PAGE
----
Treasury Market Commentary: Central Banks’ Time to Act

posted 27 Oct 2021 4 mins

Central Banks’ Time to Act

The Bank of England’s chief economist, Huw Pill, pronounced next week’s Monetary Policy Committee (MPC) decision on UK base rate “live” and “finely balanced”. He also noted that inflation could exceed 5% early next year.

With Bank governor Andrew Bailey setting a seemingly hawkish tone (he said the Bank “will have to act” to curb inflation), markets are fully pricing in a 0.15% hike to bring base rate to 0.25% at the MPC meeting on 4th November; four further 0.25% hikes are expected to bring base rate to 1.25% by the end of next year.

The headline year-on-year measure of inflation fell from 3.2% to 3.1%. This, however, was a technical adjustment for the end of the government’s Eat Out to Help Out scheme and, as noted by Mr Pill, inflation is expected to accelerate from here. Meanwhile UK October Purchasing Managers’ Index (PMI) figures showed an unexpected rise, suggesting a pickup in activity at the start of Q4. Nonetheless, retail sales and consumer confidence fell, reflecting concerns about the cost of living.

GBP/USD 1 year

This week’s main event for sterling traders will be the Budget delivered on Wednesday by chancellor of the exchequer Rishi Sunak. Public finances are under heavy scrutiny, but growth is expected to be revised up and borrowing figures have also come in below forecast of late. This is unlikely to be enough to allow the chancellor to throw caution to the wind, and he is expected to remain cautious on tax and spending. The market will be looking for a neutral fiscal budget and balancing that against the need for rate hikes.

Elsewhere, several central banks are due to take action this week, starting with the Bank of Canada on Wednesday. While no movement is expected on rates, markets expect a reduction in the weekly purchase of Canadian government bonds to CAD 1 billion (GBP 590 million) from the current pace of CAD 2 billion. Inflation hit 4.4% (year-on-year) in September, its highest level since February 2003, and markets are now pricing in three rate hikes of 0.25% next year to take the Canadian base rate to 1.0%.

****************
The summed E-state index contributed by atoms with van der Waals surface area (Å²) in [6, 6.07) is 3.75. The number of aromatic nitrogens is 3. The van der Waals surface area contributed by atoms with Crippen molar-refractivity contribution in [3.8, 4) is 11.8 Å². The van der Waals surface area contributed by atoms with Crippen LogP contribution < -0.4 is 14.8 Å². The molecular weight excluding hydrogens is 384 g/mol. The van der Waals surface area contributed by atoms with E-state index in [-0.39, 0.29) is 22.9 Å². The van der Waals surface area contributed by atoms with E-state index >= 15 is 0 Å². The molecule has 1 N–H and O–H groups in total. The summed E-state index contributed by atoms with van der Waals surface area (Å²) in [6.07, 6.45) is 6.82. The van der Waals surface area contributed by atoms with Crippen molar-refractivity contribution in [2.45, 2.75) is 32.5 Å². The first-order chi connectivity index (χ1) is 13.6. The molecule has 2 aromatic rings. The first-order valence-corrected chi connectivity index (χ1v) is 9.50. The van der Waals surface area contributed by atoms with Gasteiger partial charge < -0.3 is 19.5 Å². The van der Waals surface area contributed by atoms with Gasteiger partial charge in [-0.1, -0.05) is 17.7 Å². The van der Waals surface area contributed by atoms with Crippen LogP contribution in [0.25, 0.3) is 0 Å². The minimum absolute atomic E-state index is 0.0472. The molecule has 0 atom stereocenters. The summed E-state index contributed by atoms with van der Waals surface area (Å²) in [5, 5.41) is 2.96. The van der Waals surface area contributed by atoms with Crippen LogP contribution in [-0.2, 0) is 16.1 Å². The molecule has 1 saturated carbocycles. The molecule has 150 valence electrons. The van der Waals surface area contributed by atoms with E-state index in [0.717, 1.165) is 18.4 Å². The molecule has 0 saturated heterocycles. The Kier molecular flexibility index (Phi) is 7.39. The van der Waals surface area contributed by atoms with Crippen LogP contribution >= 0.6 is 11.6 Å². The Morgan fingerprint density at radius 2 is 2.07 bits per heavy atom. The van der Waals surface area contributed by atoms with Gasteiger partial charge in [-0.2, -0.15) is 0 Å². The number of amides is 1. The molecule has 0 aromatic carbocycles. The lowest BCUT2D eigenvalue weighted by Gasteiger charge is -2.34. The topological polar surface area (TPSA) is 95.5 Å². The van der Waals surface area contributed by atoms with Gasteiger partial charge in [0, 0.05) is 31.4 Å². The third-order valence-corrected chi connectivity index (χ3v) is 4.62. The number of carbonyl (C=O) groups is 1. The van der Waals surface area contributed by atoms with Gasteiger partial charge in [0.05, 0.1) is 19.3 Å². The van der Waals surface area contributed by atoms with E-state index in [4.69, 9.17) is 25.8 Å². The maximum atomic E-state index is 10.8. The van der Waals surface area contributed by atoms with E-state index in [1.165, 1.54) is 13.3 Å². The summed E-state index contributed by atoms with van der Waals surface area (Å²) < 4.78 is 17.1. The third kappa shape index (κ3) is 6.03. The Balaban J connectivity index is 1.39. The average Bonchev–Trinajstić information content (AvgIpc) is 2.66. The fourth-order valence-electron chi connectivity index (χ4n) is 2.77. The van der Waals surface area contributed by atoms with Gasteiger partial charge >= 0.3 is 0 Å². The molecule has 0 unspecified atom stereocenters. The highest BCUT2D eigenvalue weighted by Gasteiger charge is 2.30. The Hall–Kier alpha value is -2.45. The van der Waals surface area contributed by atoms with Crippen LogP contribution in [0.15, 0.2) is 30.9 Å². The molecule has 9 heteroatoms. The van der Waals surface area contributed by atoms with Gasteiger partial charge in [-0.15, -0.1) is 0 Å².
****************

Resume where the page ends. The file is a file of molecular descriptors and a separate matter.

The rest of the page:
The European Central Bank (ECB) meets on Thursday but is unlikely to announce any changes to current policy. Policymakers have indicated that new staff forecasts will be presented in December, with any policy action held off until then at the soonest.

The ECB will have an eye on Friday’s inflation number, which is expected to increase to 3.7% year-on-year, as well as the first estimate of Q3 GDP. A quarter-on-quarter rise of 2.0% is expected: this would leave the eurozone economy on track to return to its pre-pandemic level in Q4.

In the US, Federal Reserve chair Jerome Powell said on Friday: "I do think it's time to taper; I don't think it's time to raise rates”. Markets are expecting a reduction in the $120 billion monthly asset purchases to be announced at the central bank’s meeting next week. Mr Powell went on to say: “The risks are clearly now to longer and more persistent bottlenecks and, thus, to higher inflation”. For now, the Fed will watch and wait.

Sterling was flat versus the US dollar, starting the week at 1.3748 and closing at 1.3751. Against the euro, it closed down 0.41% at 1.1808, but remained above the key psychological marker of 1.1800.



Pair Last 12-month high 12-month low
GBP/EUR      1.1831 1.1874 1.0834
GBP/USD      1.3779 1.4248 1.2855
GBP/CHF      1.2644 1.3074 1.1683
EUR/USD      1.1646 1.2349 1.1524
GBP/AUD      1.8404 1.9154 1.7417
GBP/ZAR    20.4476 21.5148 18.9546
GBP/CAD      1.7027   1.7887 1.677
GBP/SEK    11.8188 12.1389 10.9484
GBP/NOK    11.4916 12.4227 11.383
GBP/INR 103.4042 105.3777 95.5997

Economic data

Date Release Last Exp
26/10/21 US New Home Sales (Sep) 0.74M 0.76M
27/10/21 UK Autumn Budget - -
27/10/21 US Durable Goods Orders MM (Sep) 1.8% -1.1%
28/10/21 EZ Deposit Rate -0.50% -0.50%
28/10/21 US GDP Advance QQ (Q3) 6.7% 2.7%
29/10/21 EZ CPI YY (Oct) 3.4% 3.7%
29/10/21 EZ GDP Advance QQ (Q3) 2.2% 2.0%
29/10/21 US Core PCE Price Index YY (Sep) 3.6% 3.7%